Rats. I had to do it. I transferred money out of my IRA. Penalties, emotional and financial, loom. I’m not the only one. Some have it much worse as they too look for income, some of them without savings. A friend demonstrated how quickly it can all turn well.
DNDN, the stock for Dendreon, remains lower than it was prior to the FDA approving Provenge, Dendreon’s benign cancer vaccine. The company is making hundreds of millions of dollars and extending lives, and the stock languishes 85% below its peak. Like I wrote before, that’s proof of an irrational market. It and similar stories with American Superconductor (AMSC), GigOptix (GGOX), and Real Goods Solar (RSOL) have decimated my portfolio. My early semi-retirement is much more semi and much less retirement.
I’m busier now than I was a few years ago. Coordinating book and art sales, classes, and working on consultations is enough to fill a day; but, they haven’t generated enough income, so I also spend part of each day applying for jobs. Fortunately some nice positions have opened up. Stay tuned.
I know a few people who are similarly on edge. Savings are being tapped. Assets are being sold. Job applications are sent outside the region. Maintaining optimism and enthusiasm can be difficult. Luckily, I have a lot of practice. I also listen for and celebrate those positive moments that prove the value of patience.
A friend was in a three year slump. Jobs came in, but rarely and not significantly. Savings were dwindling. To be concise and tactful I’ll skip the rest of his laments. He held a smile, but it was tired. It is brightening now. Within the last few weeks he was hired as a consultant for more than he’d asked for or expected. Within a few weeks his finances were recovering nicely enough to largely recover years of negative cash flow. Any tired lines around his smile are beginning to soften and fade. A friend tapped him for a job and life improved.
News is delivered in discreet packets. Receiving a phone call, an email, a letter, is a singular event. Seconds before its opened, the world has one sound. Seconds after its been read, the world may be singing. I keep that in mind with every ring of the phone, every ding of the mail program, and every envelope in the mail box. Meeting anyone on the street can have the same effect. “Hi. How are you doing? I’ve got a job that I think you can do. Do you want to help?” The time between breakfast and dinner can remove a lot of worry and change a lot of plans.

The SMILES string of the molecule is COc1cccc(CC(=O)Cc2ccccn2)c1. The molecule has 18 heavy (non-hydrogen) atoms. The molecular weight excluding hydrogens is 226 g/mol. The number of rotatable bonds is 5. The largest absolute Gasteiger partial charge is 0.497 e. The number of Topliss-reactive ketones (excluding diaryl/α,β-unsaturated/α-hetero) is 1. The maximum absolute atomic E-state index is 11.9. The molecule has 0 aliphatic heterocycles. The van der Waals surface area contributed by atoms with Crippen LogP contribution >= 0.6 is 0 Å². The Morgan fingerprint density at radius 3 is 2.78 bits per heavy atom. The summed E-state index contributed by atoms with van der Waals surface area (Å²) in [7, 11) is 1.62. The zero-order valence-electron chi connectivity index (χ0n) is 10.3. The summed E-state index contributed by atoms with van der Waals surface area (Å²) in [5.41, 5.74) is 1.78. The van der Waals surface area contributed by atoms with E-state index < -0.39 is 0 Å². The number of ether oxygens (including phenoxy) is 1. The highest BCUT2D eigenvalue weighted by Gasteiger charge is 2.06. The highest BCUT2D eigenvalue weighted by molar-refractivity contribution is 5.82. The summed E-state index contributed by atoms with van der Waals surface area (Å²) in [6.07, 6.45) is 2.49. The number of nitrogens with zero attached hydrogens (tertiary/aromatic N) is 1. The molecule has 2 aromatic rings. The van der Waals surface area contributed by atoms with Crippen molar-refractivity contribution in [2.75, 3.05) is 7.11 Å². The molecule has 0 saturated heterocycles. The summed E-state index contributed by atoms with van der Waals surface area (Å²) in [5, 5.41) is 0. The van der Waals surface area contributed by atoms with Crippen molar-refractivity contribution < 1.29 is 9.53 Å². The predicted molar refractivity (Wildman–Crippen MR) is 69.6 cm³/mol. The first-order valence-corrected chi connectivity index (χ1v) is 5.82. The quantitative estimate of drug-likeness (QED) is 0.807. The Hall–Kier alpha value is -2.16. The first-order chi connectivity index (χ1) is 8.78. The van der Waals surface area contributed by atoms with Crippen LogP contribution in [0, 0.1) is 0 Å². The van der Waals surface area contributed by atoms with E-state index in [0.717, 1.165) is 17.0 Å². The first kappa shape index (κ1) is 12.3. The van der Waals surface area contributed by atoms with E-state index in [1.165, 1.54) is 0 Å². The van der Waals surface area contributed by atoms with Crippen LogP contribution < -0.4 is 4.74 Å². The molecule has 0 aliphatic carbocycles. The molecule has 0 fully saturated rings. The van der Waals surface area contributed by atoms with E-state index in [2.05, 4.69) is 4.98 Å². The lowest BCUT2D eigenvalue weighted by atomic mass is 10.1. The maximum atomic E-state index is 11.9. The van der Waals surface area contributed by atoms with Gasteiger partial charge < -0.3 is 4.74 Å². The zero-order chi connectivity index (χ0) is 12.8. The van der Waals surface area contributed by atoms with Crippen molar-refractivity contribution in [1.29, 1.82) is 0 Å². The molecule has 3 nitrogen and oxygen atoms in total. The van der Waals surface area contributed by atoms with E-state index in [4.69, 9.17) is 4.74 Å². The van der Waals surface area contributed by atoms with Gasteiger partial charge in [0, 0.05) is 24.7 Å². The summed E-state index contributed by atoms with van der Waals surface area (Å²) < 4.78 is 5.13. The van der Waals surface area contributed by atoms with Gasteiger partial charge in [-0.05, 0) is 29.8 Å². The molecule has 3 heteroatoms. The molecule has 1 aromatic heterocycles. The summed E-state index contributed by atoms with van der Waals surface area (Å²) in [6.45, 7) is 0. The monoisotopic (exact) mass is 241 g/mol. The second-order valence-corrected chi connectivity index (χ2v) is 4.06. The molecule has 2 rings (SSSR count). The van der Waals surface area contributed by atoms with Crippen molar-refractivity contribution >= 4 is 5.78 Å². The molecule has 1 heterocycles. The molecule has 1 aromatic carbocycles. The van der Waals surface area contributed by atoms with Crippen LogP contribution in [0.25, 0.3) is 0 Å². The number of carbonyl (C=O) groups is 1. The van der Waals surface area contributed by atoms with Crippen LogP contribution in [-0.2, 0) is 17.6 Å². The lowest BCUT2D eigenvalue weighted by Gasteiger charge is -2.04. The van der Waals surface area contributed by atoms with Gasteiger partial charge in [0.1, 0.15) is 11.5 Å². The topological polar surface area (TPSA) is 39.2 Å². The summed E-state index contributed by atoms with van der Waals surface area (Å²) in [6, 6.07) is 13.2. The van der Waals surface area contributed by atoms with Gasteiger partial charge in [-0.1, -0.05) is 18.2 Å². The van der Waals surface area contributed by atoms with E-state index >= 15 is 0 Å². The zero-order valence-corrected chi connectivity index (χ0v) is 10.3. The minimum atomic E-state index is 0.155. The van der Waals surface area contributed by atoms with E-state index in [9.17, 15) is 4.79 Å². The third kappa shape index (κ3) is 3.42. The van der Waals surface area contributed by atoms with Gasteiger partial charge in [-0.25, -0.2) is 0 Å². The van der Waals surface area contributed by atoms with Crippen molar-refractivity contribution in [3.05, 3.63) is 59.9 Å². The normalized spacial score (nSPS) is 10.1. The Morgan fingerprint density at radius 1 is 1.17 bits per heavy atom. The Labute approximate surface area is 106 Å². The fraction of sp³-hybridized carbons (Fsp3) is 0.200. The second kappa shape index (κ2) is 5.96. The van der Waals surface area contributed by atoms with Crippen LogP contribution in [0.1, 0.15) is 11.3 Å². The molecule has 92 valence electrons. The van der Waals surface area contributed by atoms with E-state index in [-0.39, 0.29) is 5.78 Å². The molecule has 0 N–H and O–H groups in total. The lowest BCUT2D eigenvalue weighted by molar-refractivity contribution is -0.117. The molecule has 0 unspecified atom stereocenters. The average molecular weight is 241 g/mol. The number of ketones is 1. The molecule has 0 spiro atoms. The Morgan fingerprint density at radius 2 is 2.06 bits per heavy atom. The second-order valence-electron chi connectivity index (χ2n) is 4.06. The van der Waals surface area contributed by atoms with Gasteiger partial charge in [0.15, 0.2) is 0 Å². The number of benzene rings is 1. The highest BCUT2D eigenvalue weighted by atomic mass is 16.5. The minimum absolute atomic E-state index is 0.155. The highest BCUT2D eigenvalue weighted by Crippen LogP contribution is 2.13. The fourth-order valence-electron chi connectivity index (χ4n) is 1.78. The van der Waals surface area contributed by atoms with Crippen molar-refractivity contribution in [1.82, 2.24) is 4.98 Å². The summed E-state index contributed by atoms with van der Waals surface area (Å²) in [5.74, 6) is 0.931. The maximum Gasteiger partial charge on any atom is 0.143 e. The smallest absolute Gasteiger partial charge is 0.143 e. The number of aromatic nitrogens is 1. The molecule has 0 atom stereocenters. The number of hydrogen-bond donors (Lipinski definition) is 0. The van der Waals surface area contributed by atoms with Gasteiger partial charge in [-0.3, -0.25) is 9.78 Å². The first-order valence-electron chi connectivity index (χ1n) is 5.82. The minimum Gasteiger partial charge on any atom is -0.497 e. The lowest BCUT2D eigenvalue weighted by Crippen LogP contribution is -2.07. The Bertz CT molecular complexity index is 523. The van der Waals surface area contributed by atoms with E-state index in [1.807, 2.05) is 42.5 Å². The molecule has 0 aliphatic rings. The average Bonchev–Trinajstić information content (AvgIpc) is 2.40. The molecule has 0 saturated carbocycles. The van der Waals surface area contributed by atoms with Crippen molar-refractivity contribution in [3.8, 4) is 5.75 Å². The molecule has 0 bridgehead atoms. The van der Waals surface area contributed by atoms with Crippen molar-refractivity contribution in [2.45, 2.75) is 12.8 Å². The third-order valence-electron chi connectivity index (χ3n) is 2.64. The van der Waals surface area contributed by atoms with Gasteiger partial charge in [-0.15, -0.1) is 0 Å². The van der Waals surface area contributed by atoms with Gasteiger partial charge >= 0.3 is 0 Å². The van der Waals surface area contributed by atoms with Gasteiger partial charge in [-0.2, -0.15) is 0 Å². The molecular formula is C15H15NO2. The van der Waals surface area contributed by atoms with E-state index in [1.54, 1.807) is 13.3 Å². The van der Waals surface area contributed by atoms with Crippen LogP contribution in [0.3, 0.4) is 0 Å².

In the meantime, amidst waiting for my portfolio to recover, pursuing the business, and applying for jobs, I’ve also started selling things. My kayak is for sale. I bought a sea kayak that evidently was tough enough to handle the west coast, but I only needed a camera platform. Camera platforms need to be broad and stable, not skinny and fast. The price I’m asking is nearly identical to the number on my propane bill. That’s not a coincidence. I’ve also got a first edition of 2001 that may be worth a mortgage payment. I’m even considering selling my house. These aren’t pleasant things to do, but prudence and pragmatism suggest taking those steps at a timing that I control.
The kayak hasn’t sold, yet, so I transferred some money from my IRA. Ouch. Limited edition books have small markets, but very enthusiastic buyers. I haven’t heard back about the house yet. If nothing changes, I probably have a year of living expenses, which is a bigger buffer than most, but every slice makes it harder for the portfolio to maintain itself, recover, and then maintain my lifestyle.
Each sale, whether it is art or personal possession, makes the day easier and provides more time for good news to arrive.
And being tapped for my art, or my consultations, or for the right job can also make my lifestyle sustainable again. It can happen in a moment.
I don’t write this to lament my life. I write this as a reminder to others that are in similar situations. One) You are not alone. Two) Every moment holds the possibility that the next moment holds a better reality.
My portfolio resides at Schwab. Yesterday, as I worked through process of pulling money from my IRA, I called the help line and explained my situation. After we finished he asked me to apply to Schwab. I hadn’t considered it, but it was a good idea. I’ll get to it after I post this. I don’t know if they’ll hire me, but he provided a reason for optimism at a critical time. He also pointed out that I could put the money back into the IRA if I did so within about sixty days (with a few conditions of course.) Within sixty days life can become much better. It can happen within sixty hours, or sixty minutes, or sixty seconds. In the time it takes to tap a key, my somewhat ailing financial condition can suddenly become well.